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Intuition Pumps: Daniel Dennett on the Dignity and Art-Science of Making Mistakes. By Maria Popova “The chief trick to making good mistakes is not to hide them — especially not from yourself.”

Intuition Pumps: Daniel Dennett on the Dignity and Art-Science of Making Mistakes

“If you are not making mistakes, you’re not taking enough risks,” Debbie Millman counseled. “Make New Mistakes. Make glorious, amazing mistakes. Make mistakes nobody’s ever made before,” Neil Gaiman advised young creators. How to Find Fulfilling Work. 20-Year-Old Hunter S. Thompson’s Superb Advice on How to Find Your Purpose and Live a Meaningful Life. As a hopeless lover of both letters and famous advice, I was delighted to discover a letter 20-year-old Hunter S.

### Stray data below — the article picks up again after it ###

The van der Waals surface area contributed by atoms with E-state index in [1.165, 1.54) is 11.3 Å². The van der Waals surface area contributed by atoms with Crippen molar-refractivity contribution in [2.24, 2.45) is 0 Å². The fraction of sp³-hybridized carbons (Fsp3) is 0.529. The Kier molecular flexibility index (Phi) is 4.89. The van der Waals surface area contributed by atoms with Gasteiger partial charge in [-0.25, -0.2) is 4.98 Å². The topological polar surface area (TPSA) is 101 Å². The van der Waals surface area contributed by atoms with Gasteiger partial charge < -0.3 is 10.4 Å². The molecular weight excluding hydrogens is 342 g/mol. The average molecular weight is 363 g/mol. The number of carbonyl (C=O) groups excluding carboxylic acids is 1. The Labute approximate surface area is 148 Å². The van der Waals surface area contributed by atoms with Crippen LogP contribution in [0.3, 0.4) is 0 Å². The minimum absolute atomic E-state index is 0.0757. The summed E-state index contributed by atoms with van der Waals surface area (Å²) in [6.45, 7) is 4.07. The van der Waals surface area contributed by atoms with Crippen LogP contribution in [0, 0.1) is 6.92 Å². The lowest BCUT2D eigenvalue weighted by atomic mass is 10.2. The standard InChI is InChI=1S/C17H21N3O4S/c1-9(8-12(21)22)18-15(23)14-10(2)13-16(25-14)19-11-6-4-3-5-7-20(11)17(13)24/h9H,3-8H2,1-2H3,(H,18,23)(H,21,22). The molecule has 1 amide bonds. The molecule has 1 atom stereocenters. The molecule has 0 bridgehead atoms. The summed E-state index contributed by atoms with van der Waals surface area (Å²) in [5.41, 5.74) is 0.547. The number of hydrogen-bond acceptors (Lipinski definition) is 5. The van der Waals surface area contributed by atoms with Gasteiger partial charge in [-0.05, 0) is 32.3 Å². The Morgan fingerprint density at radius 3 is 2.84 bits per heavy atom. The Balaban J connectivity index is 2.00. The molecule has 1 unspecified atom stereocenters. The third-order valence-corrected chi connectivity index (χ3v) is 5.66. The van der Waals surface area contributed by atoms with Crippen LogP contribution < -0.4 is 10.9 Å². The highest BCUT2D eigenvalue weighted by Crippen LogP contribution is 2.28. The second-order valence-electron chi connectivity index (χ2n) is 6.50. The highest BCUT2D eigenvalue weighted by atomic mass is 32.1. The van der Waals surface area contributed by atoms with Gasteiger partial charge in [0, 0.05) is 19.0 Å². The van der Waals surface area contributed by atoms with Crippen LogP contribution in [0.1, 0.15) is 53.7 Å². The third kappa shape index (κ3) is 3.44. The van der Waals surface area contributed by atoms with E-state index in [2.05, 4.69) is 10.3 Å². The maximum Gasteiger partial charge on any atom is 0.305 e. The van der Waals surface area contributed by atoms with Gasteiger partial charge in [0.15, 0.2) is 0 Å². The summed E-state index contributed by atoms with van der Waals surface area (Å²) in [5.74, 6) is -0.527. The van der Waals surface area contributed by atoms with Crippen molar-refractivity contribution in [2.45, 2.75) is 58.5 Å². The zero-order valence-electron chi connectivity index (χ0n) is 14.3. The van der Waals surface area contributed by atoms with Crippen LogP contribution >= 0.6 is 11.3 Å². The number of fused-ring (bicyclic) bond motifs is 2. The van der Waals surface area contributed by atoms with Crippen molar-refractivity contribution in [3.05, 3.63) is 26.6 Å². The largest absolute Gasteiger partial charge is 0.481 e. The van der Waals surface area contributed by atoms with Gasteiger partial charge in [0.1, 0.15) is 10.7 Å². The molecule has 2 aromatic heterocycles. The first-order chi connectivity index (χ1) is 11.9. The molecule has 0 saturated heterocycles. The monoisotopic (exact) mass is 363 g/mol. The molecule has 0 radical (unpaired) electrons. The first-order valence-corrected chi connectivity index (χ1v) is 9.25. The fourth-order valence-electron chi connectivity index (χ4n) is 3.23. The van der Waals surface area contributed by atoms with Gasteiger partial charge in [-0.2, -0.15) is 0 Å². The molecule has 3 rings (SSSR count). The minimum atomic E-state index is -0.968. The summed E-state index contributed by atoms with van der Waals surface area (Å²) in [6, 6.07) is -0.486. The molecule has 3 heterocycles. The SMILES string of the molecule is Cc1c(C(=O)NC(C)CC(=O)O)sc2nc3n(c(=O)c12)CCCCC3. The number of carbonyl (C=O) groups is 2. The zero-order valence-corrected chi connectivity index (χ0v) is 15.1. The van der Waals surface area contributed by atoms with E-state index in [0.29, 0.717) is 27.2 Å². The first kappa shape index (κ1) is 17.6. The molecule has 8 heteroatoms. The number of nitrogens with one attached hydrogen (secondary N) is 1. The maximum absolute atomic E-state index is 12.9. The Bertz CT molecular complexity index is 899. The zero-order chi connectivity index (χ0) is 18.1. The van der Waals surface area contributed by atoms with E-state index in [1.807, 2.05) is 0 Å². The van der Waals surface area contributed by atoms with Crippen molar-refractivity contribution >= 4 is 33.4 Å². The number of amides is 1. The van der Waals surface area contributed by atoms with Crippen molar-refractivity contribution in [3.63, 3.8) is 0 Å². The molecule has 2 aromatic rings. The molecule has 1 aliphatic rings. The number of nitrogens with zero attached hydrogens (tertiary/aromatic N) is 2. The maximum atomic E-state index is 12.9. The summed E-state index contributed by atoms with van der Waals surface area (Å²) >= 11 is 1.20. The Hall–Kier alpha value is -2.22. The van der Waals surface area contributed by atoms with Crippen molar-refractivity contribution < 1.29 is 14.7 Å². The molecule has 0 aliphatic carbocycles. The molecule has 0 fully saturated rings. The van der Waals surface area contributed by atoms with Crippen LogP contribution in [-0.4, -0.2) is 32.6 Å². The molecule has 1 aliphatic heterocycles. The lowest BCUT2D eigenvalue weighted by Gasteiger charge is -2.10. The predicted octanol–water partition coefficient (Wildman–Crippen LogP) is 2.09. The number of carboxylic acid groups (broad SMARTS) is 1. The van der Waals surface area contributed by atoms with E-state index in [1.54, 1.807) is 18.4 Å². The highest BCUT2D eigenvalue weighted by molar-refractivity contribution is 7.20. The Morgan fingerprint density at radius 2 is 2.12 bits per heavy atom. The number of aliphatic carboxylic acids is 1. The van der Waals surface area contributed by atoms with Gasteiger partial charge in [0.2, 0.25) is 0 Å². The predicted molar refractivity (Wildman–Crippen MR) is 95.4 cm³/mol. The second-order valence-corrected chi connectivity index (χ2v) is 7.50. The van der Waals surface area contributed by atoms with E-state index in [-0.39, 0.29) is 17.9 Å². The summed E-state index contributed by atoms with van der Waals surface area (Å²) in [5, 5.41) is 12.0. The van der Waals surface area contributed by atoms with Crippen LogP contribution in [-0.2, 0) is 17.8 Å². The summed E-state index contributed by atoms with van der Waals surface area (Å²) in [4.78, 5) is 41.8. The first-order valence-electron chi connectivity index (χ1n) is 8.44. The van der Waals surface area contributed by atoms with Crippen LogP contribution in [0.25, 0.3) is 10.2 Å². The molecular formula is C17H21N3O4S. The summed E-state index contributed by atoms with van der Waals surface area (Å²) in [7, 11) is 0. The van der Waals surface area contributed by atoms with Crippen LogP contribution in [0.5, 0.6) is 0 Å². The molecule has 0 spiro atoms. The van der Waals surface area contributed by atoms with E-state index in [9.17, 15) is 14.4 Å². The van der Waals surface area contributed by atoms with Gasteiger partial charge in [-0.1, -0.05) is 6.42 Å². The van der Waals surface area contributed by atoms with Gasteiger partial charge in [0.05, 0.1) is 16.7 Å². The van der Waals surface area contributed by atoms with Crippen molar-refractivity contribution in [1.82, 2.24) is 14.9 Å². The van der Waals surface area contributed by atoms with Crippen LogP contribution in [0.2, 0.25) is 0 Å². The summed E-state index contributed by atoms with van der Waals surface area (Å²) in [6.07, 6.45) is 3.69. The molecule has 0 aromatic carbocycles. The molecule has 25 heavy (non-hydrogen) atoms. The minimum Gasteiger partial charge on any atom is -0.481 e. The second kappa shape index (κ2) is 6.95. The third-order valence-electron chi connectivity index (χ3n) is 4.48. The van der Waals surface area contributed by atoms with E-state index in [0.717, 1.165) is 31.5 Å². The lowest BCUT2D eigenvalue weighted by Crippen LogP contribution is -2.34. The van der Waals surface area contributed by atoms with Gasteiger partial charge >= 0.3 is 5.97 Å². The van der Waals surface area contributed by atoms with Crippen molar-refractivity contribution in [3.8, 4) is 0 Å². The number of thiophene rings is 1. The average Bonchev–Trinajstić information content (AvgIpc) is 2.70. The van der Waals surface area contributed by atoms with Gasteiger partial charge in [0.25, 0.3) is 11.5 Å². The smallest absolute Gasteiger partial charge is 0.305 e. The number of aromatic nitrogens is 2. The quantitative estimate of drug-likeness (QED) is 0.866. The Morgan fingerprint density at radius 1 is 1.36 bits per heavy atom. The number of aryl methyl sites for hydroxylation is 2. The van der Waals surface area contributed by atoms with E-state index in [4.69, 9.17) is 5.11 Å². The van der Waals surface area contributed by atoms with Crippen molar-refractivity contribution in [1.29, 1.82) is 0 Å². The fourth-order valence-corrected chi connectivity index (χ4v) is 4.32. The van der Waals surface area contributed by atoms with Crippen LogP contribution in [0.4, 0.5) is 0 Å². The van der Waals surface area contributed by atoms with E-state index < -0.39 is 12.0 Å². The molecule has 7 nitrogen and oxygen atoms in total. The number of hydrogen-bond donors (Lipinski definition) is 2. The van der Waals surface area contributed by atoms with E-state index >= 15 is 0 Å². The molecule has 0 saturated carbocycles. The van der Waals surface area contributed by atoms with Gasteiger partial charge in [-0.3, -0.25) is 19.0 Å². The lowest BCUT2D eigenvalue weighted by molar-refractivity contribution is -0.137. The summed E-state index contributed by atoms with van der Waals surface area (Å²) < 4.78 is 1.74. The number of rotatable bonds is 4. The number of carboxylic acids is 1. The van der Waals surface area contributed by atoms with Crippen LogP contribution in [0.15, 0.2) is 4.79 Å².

20-Year-Old Hunter S. Thompson’s Superb Advice on How to Find Your Purpose and Live a Meaningful Life

Thompson — gonzo journalism godfather, pundit of media politics, dark philosopher — penned to his friend Hume Logan in 1958. Found in Letters of Note: Correspondence Deserving of a Wider Audience (public library | IndieBound) — the aptly titled, superb collection based on Shaun Usher’s indispensable website of the same name — the letter is an exquisite addition to luminaries’ reflections on the meaning of life, speaking to what it really means to find your purpose. Cautious that “all advice can only be a product of the man who gives it” — a caveat other literary legends have stressed with varying degrees of irreverence — Thompson begins with a necessary disclaimer about the very notion of advice-giving: